Diagnosis and Treatment
Infant botulism is the most common kind of botulism in the United States. Learn about the diagnosis and treatment of this disease.
If you or someone you know has symptoms of botulism, immediately see your doctor or go to the emergency room.
Your doctor will ask you questions and examine you to find out the cause of your symptoms. However, these clues are usually not enough for your doctor to diagnose you because some botulism symptoms also occur with other diseases – such as Guillain-Barré syndrome, meningitis, myasthenia gravis, and stroke – and even opioid overdose.
Your doctor may need to order tests to make a diagnosis. Some of these tests are:
- Brain scan
- Spinal fluid examination
- Nerve and muscle function tests (nerve conduction study and electromyography)
- Tensilon test for myasthenia gravis
If these tests don’t show what is making you sick, your doctor might order laboratory tests to look for the toxin or bacteria that cause botulism. These laboratory tests are the only way to know for certain whether you have botulism. It may take several days to get the results of your tests from the laboratory. If your doctor suspects you have botulism, you may start treatment right away.
Botulism is caused by a toxin that attacks the body’s nerves and causes difficulty breathing, muscle paralysis, and even death.
Doctors treat botulism with a drug called an antitoxin, which prevents the toxin from causing any more harm. Antitoxin does not heal the damage the toxin has already done. Depending on how severe your symptoms are, you may need to stay in the hospital for weeks or even months before you are well enough to go home.
If your disease is severe, you may have breathing problems. You may even have respiratory (breathing) failure if the toxin paralyzes the muscles involved in breathing. If that happens, your doctor may put you on a breathing machine (ventilator) until you can breathe on your own. The paralysis caused by the toxin usually improves slowly. The medical and nursing care you receive in the hospital is to help you recover.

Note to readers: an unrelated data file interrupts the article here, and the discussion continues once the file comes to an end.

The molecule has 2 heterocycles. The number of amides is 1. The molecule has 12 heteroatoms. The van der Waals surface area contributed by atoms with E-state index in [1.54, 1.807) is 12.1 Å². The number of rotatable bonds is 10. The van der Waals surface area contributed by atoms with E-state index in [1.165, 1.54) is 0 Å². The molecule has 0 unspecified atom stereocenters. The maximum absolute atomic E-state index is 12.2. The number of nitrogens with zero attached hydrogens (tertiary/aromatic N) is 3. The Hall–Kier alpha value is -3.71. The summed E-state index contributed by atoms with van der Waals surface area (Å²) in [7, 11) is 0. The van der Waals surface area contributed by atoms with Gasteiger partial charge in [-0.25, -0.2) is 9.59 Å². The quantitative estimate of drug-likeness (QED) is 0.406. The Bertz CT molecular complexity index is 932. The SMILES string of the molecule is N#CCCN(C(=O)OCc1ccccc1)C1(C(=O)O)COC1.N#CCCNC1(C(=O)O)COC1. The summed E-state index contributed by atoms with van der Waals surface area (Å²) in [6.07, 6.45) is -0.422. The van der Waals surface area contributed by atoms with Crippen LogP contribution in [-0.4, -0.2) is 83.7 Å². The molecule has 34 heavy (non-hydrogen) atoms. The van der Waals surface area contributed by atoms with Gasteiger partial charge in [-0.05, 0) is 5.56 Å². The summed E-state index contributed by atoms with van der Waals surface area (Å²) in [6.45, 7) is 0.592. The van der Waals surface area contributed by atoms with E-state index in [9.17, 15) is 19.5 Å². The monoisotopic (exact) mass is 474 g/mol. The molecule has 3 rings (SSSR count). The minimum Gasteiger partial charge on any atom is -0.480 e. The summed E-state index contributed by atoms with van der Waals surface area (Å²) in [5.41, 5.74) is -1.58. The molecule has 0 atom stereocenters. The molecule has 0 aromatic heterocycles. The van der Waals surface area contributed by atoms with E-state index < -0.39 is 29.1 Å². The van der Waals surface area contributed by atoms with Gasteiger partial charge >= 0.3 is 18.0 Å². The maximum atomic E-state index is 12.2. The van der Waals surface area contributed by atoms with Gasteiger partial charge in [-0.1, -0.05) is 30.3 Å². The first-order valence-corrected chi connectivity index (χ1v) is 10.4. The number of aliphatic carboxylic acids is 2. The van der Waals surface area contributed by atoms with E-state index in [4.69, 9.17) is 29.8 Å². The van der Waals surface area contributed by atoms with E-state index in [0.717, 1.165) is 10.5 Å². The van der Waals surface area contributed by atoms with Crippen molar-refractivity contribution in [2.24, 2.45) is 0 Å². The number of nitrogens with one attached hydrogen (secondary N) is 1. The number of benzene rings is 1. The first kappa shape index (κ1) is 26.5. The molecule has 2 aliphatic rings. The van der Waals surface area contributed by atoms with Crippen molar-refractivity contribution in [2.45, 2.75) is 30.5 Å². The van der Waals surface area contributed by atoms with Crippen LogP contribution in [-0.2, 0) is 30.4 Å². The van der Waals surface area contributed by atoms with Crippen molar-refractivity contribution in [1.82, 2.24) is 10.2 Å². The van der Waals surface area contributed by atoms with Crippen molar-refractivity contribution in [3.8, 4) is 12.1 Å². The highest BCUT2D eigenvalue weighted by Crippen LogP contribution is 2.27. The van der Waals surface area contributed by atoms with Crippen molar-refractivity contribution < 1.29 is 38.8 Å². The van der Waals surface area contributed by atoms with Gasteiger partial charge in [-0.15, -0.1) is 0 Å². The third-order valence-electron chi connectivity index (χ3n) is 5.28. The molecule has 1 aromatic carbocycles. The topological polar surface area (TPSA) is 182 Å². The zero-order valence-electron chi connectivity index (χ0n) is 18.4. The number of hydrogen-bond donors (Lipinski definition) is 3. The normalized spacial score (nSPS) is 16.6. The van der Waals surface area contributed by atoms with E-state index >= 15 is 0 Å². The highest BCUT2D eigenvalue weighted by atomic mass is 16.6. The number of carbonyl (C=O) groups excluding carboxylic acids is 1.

People with wound botulism sometimes need surgery to remove the source of the bacteria and may need to take antibiotics.
Survival and Complications
The development of antitoxin and modern medical care means that people with botulism have a much lower chance of dying than in the past, when about 50 in every 100 people with botulism died. Today, fewer than 5 of every 100 people with botulism die.
Even with antitoxin and intensive medical and nursing care, some people with botulism die from respiratory failure. Others die from infections or other problems caused by being paralyzed for weeks or months.
Patients who survive botulism may have fatigue and shortness of breath for years afterward and may need long-term therapy to help them recover.
Interested in learning more? See CDC’s information for healthcare providers.